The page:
The UIUC-Sports dataset contains 1792 images, classified into 8 classes: badminton (313 images), bocce (137 images), croquet (330 images), polo (183 images), rockclimbing (194 images), rowing (255 images), sailing (190 images), snowboarding (190 images). Following previous work, the maximum side of each image was resized to 400 pixels, while maintaining the aspect ratio. We randomly split the images of each class evenly into training and test sets. For both LabelMe and UIUC-Sports datasets, we removed the annotation words occurring less than 3 times, as in Wang et al. [2].

5.2 Experimental Setup

Following Wang et al. [2], 128 dimensional, densely extracted SIFT features were used to extract the visual words. The step and patch size of the dense SIFT extraction was set to 8 and 16, respectively. The dense SIFT features from the training set were quantized into 240 clusters, to construct our visual word vocabulary, using -means. We divided each image into a grid to extract the spatial position information, as described in Section 4.2. This produced different visual word/region pairs.

We use classification accuracy to evaluate the performance of image classification and the average F-measure of the top 5 predicted annotations to evaluate the annotation performance, as in previous work. The F-measure of an image is defined as


where recall is the percentage of correctly predicted annotations out of all ground-truth annotations for an image, while the precision is the percentage of correctly predicted annotations out of all predicted annotations222When there are repeated words in the ground-truth annotations, the repeated terms were removed to calculate the F-measure. We used 5 random train/test splits to estimate the average accuracy and F-measure.

Image classification with SupDocNADE is performed by feeding the learned document representations to a RBF kernel SVM. In our experiments, all hyper-parameters (learning rate, unsupervised learning weight in SupDocNADE, and in RBF kernel SVM), were chosen by cross validation. We emphasize that the annotation words are not available at test time and all methods predict an image’s class based solely on its bag of visual words.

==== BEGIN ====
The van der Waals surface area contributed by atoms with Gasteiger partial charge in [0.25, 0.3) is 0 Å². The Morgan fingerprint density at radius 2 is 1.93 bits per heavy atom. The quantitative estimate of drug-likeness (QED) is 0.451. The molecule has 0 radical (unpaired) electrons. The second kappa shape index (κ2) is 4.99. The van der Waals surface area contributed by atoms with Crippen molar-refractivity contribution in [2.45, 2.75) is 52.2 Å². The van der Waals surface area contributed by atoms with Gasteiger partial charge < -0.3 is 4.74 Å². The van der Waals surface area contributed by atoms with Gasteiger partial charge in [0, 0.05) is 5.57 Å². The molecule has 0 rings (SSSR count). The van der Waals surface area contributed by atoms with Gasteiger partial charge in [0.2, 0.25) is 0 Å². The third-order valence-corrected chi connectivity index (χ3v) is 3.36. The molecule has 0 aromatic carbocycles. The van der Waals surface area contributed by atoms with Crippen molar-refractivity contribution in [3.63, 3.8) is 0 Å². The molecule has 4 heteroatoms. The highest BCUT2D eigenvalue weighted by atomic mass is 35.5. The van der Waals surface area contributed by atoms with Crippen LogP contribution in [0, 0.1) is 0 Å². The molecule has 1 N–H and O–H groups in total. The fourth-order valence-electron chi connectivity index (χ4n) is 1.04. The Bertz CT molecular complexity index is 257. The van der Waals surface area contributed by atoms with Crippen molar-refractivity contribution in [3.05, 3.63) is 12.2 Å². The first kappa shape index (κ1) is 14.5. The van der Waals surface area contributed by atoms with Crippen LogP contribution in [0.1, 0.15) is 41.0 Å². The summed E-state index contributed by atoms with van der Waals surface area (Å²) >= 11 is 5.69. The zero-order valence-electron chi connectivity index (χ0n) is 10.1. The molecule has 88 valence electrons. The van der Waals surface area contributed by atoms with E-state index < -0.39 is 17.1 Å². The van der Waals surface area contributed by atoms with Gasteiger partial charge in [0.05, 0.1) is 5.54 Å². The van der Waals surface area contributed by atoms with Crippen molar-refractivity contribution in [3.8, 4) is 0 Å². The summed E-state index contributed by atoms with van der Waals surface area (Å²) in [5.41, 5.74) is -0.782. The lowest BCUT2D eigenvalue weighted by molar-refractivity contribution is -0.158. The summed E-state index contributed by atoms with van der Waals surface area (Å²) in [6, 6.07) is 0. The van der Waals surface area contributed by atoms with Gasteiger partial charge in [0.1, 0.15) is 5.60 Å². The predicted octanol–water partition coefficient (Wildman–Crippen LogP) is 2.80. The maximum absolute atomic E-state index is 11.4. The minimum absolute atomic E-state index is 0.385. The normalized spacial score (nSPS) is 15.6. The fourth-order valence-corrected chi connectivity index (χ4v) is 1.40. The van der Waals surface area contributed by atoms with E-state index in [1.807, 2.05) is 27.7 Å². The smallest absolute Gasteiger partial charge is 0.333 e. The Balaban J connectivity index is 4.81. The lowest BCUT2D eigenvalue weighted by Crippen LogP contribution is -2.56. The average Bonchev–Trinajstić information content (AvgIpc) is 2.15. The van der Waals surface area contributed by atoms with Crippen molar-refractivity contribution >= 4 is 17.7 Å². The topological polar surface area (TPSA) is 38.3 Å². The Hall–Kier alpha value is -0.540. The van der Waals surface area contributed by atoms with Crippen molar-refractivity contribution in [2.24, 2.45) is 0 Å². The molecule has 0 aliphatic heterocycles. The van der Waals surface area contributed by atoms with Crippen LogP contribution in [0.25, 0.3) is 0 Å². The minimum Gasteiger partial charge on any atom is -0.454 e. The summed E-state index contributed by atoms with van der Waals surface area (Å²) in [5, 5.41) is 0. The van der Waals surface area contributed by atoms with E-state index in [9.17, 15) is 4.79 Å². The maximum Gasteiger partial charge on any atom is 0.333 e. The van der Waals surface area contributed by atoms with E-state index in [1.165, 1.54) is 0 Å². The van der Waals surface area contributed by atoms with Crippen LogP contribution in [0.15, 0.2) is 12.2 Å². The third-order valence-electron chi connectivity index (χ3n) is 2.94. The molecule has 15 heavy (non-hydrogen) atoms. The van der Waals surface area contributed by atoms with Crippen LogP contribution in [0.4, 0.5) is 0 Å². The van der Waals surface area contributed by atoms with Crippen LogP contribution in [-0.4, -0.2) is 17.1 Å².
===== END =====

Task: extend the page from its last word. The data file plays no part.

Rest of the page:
5.3 Quantitative Comparison

In this section, we describe our quantitative comparison between SupDocNADE, DocNADE and sLDA. We used the implementation of sLDA available at http://www.cs.cmu.edu/~chongw/slda/ in our comparison. For models which did not have a publicly available implementation (hybrid topic/neural network model [14] and MMLDA [11]), we compare instead with the results reported in the literature.

5.3.1 Image Classification

Figure 2: Classification performance comparison on Scene15 dataset. The left figure shows the performance comparison between SupDocNADE, DocNADE and sLDA. The figure on the right compares the performance of different variants of SupDocNADE.
Figure 3: Classification performance comparison on LabelMe and UIUC-Sports datasets. In the top row, we compare the classification performance of SupDocNADE, DocNADE and sLDA. In the bottom row, we compare the performance between different variants of SupDocNADE. Results on LabelMe are on the left and results on UIUC-Sports are on the right.

We first test the classification performance of our method on the Scene15 dataset. Figure 2 illustrates the performance of all methods, for a varying number of topics. We observe that SupDocNADE outperforms sLDA by a large margin, while also improving over the orignal DocNADE model.